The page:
Approved Drug Screening Equipment Order: SOR/2018-179
Canada Gazette, Part II, Volume 152, Number 18
August 27, 2018
Ottawa, August 22, 2018
Attorney General of Canada
Approved Drug Screening Equipment Order
Drug Screening Equipment
1 A Dräger DrugTest® 5000 and a Dräger DrugTest® 5000 STK-CA, when used together, are approved for the purposes of section 254 of the Criminal Code as equipment that is designed to ascertain the presence of a drug in a person’s body.
Coming into Force
2 This Order comes into force on the day on which it is made.
REGULATORY IMPACT ANALYSIS STATEMENT
(This statement is not part of the Order.)
An Act to amend the Criminal Code (offences relating to conveyances) and to make consequential amendments to other Acts (the Act) authorizes peace officers to use “approved drug screening equipment” when they suspect a driver has drugs in their body. The Act authorizes the Attorney General of Canada to approve this equipment by ministerial order. The inclusion of approved drug screening equipment in the Approved Drug Screening Equipment Order (the Order) is necessary so that peace officers may use approved drug screening equipment at the roadside to test drivers for the presence of one or more drugs.
The Attorney General of Canada has approved the drug screening equipment known as the Dräger DrugTest® 5000 STK-CA and the Dräger DrugTest® 5000, when used together, as “approved drug screening equipment” for the purposes of the Criminal Code. The Dräger DrugTest® 5000 STK-CA is the oral fluid collection system, and the Dräger DrugTest® 5000 is the reader. This drug screening equipment has been uniquely configured to Canadian evaluation standards.
The Act creates three new criminal offences for driving with a blood drug concentration (BDC) that is equal to or higher than the prohibited concentration set by the Blood Drug Concentration Regulations. Inclusion of the Dräger DrugTest® 5000 STK-CA and the Dräger DrugTest® 5000 as “approved drug screening equipment” permits their use by law enforcement, at the roadside, to analyze samples of oral fluid collected from drivers who are suspected of having drugs in their body. A positive result would be a strong indication of recent use.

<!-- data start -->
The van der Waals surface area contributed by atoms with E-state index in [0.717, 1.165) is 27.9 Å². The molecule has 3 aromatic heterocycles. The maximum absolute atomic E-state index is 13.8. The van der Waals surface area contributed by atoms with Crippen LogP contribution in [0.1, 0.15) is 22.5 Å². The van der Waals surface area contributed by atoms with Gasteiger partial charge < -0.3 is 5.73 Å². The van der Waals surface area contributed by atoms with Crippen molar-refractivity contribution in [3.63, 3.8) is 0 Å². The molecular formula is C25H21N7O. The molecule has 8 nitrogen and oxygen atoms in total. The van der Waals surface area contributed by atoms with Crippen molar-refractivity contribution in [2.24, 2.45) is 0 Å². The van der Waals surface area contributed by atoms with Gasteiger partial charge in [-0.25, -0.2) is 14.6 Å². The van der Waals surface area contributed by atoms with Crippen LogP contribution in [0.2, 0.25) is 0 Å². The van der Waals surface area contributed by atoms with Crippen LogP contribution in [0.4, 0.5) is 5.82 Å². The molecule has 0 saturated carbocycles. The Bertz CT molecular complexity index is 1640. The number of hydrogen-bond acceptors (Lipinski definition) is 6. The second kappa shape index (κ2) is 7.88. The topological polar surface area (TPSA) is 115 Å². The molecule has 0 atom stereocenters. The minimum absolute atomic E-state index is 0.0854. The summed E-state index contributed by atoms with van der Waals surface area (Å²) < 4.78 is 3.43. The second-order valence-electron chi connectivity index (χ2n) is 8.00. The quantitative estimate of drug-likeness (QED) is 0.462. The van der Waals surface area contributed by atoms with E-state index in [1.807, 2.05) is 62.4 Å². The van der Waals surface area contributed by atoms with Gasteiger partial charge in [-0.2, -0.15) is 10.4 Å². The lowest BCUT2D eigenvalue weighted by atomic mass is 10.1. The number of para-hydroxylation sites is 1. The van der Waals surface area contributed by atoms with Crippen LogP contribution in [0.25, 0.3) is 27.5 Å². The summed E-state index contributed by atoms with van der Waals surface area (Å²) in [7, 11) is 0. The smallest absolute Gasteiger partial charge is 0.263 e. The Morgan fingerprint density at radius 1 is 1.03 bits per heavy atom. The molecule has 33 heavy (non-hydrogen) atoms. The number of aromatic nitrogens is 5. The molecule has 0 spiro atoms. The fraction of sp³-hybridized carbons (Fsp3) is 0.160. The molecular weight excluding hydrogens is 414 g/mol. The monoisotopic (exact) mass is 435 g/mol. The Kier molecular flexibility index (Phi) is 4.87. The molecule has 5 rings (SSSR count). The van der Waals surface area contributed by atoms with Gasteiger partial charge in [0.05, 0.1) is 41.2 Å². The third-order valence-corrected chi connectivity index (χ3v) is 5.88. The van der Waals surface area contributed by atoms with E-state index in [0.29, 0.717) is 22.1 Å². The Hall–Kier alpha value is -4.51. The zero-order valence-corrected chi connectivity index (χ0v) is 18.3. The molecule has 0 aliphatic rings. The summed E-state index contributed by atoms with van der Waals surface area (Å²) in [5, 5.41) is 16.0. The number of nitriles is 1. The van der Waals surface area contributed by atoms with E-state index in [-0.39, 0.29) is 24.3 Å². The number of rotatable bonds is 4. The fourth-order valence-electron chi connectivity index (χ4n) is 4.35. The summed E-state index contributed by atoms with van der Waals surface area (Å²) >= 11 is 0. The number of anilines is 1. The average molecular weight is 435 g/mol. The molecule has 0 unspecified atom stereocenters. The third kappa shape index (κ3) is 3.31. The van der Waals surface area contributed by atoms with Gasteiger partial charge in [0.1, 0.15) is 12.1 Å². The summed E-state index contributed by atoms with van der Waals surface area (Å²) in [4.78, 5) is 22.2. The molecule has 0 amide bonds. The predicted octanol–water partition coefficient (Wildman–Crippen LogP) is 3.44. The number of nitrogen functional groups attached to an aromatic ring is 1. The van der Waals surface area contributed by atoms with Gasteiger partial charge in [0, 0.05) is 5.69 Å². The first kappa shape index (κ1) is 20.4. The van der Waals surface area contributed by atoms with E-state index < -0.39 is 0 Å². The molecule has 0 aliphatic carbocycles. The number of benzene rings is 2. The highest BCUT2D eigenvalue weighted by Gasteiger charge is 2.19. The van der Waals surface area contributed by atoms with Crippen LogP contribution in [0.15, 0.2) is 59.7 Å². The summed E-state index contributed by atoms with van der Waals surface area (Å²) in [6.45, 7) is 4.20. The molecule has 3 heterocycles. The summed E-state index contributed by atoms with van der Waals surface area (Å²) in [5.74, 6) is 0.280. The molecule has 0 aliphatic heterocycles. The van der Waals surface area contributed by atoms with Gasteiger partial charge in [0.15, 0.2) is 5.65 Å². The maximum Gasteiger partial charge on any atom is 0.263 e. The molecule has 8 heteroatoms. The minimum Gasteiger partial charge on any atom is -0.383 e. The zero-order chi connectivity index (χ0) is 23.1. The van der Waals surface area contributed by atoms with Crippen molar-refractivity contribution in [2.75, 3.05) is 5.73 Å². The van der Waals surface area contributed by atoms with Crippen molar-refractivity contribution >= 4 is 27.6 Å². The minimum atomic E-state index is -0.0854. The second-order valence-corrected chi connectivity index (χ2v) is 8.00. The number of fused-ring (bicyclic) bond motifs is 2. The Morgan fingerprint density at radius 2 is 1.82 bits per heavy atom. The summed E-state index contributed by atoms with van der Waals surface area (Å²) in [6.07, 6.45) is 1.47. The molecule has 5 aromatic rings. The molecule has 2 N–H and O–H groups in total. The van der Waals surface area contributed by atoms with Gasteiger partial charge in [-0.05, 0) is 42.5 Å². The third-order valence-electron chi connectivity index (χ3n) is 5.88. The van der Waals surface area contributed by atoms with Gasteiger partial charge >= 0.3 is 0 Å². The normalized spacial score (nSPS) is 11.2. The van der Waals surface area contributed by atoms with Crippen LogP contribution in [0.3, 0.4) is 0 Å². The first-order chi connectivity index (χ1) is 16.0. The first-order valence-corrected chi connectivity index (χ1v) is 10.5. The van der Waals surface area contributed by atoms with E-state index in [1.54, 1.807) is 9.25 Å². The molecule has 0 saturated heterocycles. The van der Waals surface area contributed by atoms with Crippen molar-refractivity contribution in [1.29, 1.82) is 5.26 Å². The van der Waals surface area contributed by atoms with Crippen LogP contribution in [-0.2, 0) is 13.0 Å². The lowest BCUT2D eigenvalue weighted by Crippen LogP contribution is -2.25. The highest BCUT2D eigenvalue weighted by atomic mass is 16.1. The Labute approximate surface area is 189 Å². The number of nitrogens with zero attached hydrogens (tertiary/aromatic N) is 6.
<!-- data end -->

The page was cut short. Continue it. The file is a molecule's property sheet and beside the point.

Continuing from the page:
The proposed drug screening equipment will test for the presence of tetrahydrocannabinol (THC) and cocaine in oral fluid. An oral fluid sample that tests positive would presumptively confirm the presence of the drug and, combined with other observations made by the police officer, would likely provide grounds for the investigation to proceed further, either by making a demand for a drug recognition evaluation or for a blood sample.
The inclusion of the Dräger DrugTest® 5000 STK-CA and the Dräger DrugTest® 5000 as “approved drug screening equipment” in the Approved Drug Screening Equipment Order would facilitate the investigation of BDC driving offences.
The Order lists the Dräger DrugTest® 5000 STK-CA and the Dräger DrugTest® 5000 as “approved drug screening equipment” for the purposes of the Criminal Code. The Order came into effect on the date that it was made by the Attorney General of Canada.
The “One-for-One” Rule does not apply to this proposal, as there is no change in administrative costs to businesses.
Small business lens
The small business lens does not apply to this proposal, as there are no costs for small businesses.
The Dräger DrugTest® 5000 STK-CA and the Dräger DrugTest® 5000 were examined by the Drugs and Driving Committee (DDC) of the Canadian Society of Forensic Science (CSFS). Following its evaluation, the drug screener was recommended for approval to the Attorney General of Canada for the detection of THC and cocaine.
The DDC of the CSFS is a volunteer committee which is independent of the Government and is the scientific adviser on drugs and driving for the Department of Justice. It currently comprises experienced forensic toxicologists and an expert in traffic safety.